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Fixing the roof before the world caves in

I had to go up into the roof of our house the other day. It’s an old building and up there I had a fresh look at the timbers used to create the roof joists. And, of course, they were recycled timber. Wonderful old oak or elm, I guess, previously, perhaps more than 200 years ago, serving another purpose. That was in a time when materials were scarce or needed a lot of energy to make them usable: and we depended on nature to provide every aspect of our lives. An oak would take 100 years or more to reach maturity when it could be harvested to help build a house, a barn, a cart, a ship. And old timbers would live another life when that particular life came to an end, often turning into joists or beams in a house or barn. With that came a respect for what nature provided, a realisation that we were all part of the natural cycle, the seasons, the sowing and harvesting. If we abused that relationship it would go hard with us.

And it now goes hard with us.

We have to avoid sentimentalising our relationship with nature. It’s much more fundamental than that. We live on a tiny planet, a speck of dust in the infinity of the universe. Life here is only possible within really narrow tolerances. And we have forgotten that. Nature is now just an amenity, along with roads, air travel, entertainment, cheap clothes from some factory on the other side of the world. We all ‘love nature’ (and so much more during the lockdowns) but given the choice between a more convenient stretch of road, some more houses, even some much-needed sports facilities – well, nature has to take its place in the queue. And, too often, that’s at the back.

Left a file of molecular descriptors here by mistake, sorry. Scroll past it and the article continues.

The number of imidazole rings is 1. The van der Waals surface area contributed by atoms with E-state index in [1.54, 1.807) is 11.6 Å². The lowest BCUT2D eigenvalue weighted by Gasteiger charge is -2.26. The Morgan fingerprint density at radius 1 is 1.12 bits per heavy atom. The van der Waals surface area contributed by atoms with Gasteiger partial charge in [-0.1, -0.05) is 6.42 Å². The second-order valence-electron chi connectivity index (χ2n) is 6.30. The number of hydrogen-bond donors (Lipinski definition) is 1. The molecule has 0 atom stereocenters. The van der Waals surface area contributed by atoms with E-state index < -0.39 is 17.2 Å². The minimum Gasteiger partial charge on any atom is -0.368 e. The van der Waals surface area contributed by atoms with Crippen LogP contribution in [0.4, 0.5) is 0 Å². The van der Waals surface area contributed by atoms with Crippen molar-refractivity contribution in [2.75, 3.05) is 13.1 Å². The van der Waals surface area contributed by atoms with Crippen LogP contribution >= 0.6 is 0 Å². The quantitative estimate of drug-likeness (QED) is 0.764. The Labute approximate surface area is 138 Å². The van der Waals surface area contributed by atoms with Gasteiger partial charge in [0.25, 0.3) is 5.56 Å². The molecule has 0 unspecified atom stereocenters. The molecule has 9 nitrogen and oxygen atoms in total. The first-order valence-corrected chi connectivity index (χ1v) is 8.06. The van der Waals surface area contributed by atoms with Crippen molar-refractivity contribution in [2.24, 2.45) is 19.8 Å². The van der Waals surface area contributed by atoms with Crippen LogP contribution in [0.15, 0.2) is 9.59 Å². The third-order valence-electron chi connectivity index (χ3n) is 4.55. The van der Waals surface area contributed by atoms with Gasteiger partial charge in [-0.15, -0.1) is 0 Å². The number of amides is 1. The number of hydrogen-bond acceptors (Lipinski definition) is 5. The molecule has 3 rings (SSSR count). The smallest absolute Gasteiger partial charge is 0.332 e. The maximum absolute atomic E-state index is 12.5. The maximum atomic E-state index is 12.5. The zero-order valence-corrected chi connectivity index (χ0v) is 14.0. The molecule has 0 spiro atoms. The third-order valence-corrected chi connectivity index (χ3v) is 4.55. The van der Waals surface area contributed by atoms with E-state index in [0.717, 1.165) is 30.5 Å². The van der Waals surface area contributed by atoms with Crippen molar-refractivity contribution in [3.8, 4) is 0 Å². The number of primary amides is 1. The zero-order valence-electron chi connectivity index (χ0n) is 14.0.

And, inevitably, it has now fought back. Our polluted air is killing people; our carbon emissions are taking us perilously close to a point of no return; many of our wild animals in the UK are under threat of extinction (globally it’s more than a million species, by the way).

So let’s start 2021 with a determination to return nature to the central role it must play in our lives if we are to leave a ‘green and pleasant land’ for our grandchildren. Let’s stop thinking that, so long as we don’t actively destroy nature, it’s OK – that we can ‘live and let live’ with nature. We now know it does not work like that. That’s one thing our ancestors certainly got right.

Mike Copland

(Published in the February 2021 Cookham Parishioner)

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Roger Havercroft
Roger Havercroft
Jan 30, 2021

The roof timbers used would have probably been grown locally.

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